Writing on the subject of martyrdom is a grand feat and it is a topic that I have felt compelled to examine. With frequent stories of ISIS persecuting and executing people because of their faith, it seems like an appropriate time to look back at those who were martyred for their faith in the bible and in more recent times. I will be examining those who were martyred for the sake of Christ which is what ISIS recently conveyed as the motive for the beheading of 21 Coptic Christians – a ‘Message to the Nation of the Cross’.
In the book of Ecclesiastes (1:9-11) there is something worth noting as we go through this period of persecution:
History merely repeats itself. It has all been done before. Nothing under the sun is truly new. Sometimes people say, “Here is something new!” But actually it is old; nothing is ever truly new. We don’t remember what happened in the past, and in future generations, no one will remember what we are doing now.
As we reflect on the Christian martyrs that have gone before us, we can see that ISIS are no different from the persecution of Christians under Nero or Domitian to name just two. I think we may be quick to forget that most of the apostles of Jesus suffered greatly for their faith in Him, often to the point of death. However, they knew who Jesus was and who He is, and because they knew Him they could place all of their faith, hope and trust in His Word. In the same way as the apostles and the martyrs before us, let us be bold in the face of this season of persecution.
I plan to reflect upon those who were martyred for their faith in Jesus Christ. Many of those who were persecuted and killed penned the books in the New Testament. Their words are God’s Word. How do I know? They knew Jesus. What does the bible say about the identity of Jesus?
For the law was given through Moses; grace and truth came through Jesus Christ. No one has ever seen God, but the one and only Son, who is himself God and is in closest relationship with the Father, has made him known. (John 1:17-18)
The Son is the image of the invisible God, the firstborn over all creation. For in him all things were created: things in heaven and on earth, visible and invisible, whether thrones or powers or rulers or authorities; all things have been created through him and for him. He is before all things, and in him all things hold together. And he is the head of the body, the church; he is the beginning and the firstborn from among the dead, so that in everything he might have the supremacy. For God was pleased to have all his fullness dwell in him, and through him to reconcile to himself all things, whether things on earth or things in heaven, by making peace through his blood, shed on the cross.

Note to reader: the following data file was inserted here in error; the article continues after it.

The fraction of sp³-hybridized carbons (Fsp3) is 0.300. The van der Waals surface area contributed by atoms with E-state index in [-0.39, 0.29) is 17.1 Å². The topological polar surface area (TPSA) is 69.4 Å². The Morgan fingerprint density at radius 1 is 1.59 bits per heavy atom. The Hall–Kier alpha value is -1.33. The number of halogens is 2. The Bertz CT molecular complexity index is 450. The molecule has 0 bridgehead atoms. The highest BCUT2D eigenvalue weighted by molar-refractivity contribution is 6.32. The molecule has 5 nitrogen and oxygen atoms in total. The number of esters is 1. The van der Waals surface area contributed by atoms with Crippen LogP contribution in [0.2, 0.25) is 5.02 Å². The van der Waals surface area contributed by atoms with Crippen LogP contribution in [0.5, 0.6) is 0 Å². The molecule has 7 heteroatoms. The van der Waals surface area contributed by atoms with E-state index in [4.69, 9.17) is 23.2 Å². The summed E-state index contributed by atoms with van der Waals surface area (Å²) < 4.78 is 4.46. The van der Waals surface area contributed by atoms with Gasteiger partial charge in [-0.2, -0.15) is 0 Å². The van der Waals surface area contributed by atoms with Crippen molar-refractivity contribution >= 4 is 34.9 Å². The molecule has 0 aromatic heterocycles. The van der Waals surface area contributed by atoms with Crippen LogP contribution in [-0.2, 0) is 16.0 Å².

Once you were alienated from God and were enemies in your minds because of your evil behavior. But now he has reconciled you by Christ’s physical body through death to present you holy in his sight, without blemish and free from accusation— if you continue in your faith, established and firm, and do not move from the hope held out in the gospel. (Colossians 1:15-23)
When we know the identity of Jesus as the Son of the invisible God, we can trust that God has been made known to us. We have tangible, life-altering truths that can sustain us in our deepest affliction. Verse 23 in Colossians encapsulates my hope for this time of reflecting on Christian martyrdom: ‘if you continue in your faith, established and firm, and do not move from the hope held out in the gospel.’ I believe that we need to be encouraged by the words and actions of those that have gone before us; we need to look to Christ’s identity and how this has shaped the Christian martyrs gone by. Then we can be uplifted and propelled to continue in the faith, to be established and firm in the truth of God’s Word and to have the courage not to move away from the hope held out to us through the good news of Jesus Christ.
For the Christian, death is not the end. Rather, it is the start of a glorious eternity with the One who created us, who died for us and who has made a way for all people to be a part of His Kingdom.
In Matthew 10:27-28 it says:
“What I tell you in the darkness, speak in the light; and what you hear whispered in your ear, proclaim upon the housetops. “Do not fear those who kill the body but are unable to kill the soul; but rather fear Him who is able to destroy both soul and body in hell.”
We should not fear those who threaten to kill us, for they are unable to kill our souls. Our new life in Christ is kept hidden with Him and will be revealed with Him on His return in glory. Let us boldly proclaim the good news of Jesus who is Lord and stand firm in faith. Let us speak out and proclaim upon the rooftops!
As I reflect on the life and words of the martyrs that have gone before, I do not seek to provide a ‘how to’ guide on Christian martyrdom. Rather, I seek to show how Jesus Christ, the Son of God, equipped them to hold fast to the truth until the very end of their life, and it is only through the death of Jesus and His resurrection that there is hope.
Linking up with Kelly Balarie and friends at Purposeful Faith for the #raralikup!